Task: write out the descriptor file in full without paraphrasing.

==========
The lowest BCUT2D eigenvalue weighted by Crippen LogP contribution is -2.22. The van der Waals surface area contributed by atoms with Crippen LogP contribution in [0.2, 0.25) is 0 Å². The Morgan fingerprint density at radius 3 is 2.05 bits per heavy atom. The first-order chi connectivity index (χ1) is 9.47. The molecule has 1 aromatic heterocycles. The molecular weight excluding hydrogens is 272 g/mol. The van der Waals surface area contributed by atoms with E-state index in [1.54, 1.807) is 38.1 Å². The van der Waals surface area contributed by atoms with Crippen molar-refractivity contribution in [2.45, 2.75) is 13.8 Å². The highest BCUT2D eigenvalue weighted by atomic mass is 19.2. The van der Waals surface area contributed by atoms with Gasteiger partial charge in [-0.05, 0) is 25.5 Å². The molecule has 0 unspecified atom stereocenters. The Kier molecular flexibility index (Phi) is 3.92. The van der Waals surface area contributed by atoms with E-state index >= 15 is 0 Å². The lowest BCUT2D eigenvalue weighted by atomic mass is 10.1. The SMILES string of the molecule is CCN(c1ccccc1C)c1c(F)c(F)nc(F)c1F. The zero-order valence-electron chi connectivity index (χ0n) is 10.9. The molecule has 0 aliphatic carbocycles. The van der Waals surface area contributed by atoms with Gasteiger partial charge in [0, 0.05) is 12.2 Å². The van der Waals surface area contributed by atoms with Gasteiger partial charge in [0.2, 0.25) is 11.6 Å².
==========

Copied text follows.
The lowest BCUT2D eigenvalue weighted by Crippen LogP contribution is -2.22. The van der Waals surface area contributed by atoms with Crippen LogP contribution in [0.2, 0.25) is 0 Å². The Morgan fingerprint density at radius 3 is 2.05 bits per heavy atom. The first-order chi connectivity index (χ1) is 9.47. The molecule has 1 aromatic heterocycles. The molecular weight excluding hydrogens is 272 g/mol. The van der Waals surface area contributed by atoms with E-state index in [1.54, 1.807) is 38.1 Å². The van der Waals surface area contributed by atoms with Crippen molar-refractivity contribution in [2.45, 2.75) is 13.8 Å². The highest BCUT2D eigenvalue weighted by atomic mass is 19.2. The van der Waals surface area contributed by atoms with Gasteiger partial charge in [-0.05, 0) is 25.5 Å². The molecule has 0 unspecified atom stereocenters. The Kier molecular flexibility index (Phi) is 3.92. The van der Waals surface area contributed by atoms with E-state index >= 15 is 0 Å². The lowest BCUT2D eigenvalue weighted by atomic mass is 10.1. The SMILES string of the molecule is CCN(c1ccccc1C)c1c(F)c(F)nc(F)c1F. The zero-order valence-electron chi connectivity index (χ0n) is 10.9. The molecule has 0 aliphatic carbocycles. The van der Waals surface area contributed by atoms with Gasteiger partial charge in [0, 0.05) is 12.2 Å². The van der Waals surface area contributed by atoms with Gasteiger partial charge in [0.2, 0.25) is 11.6 Å².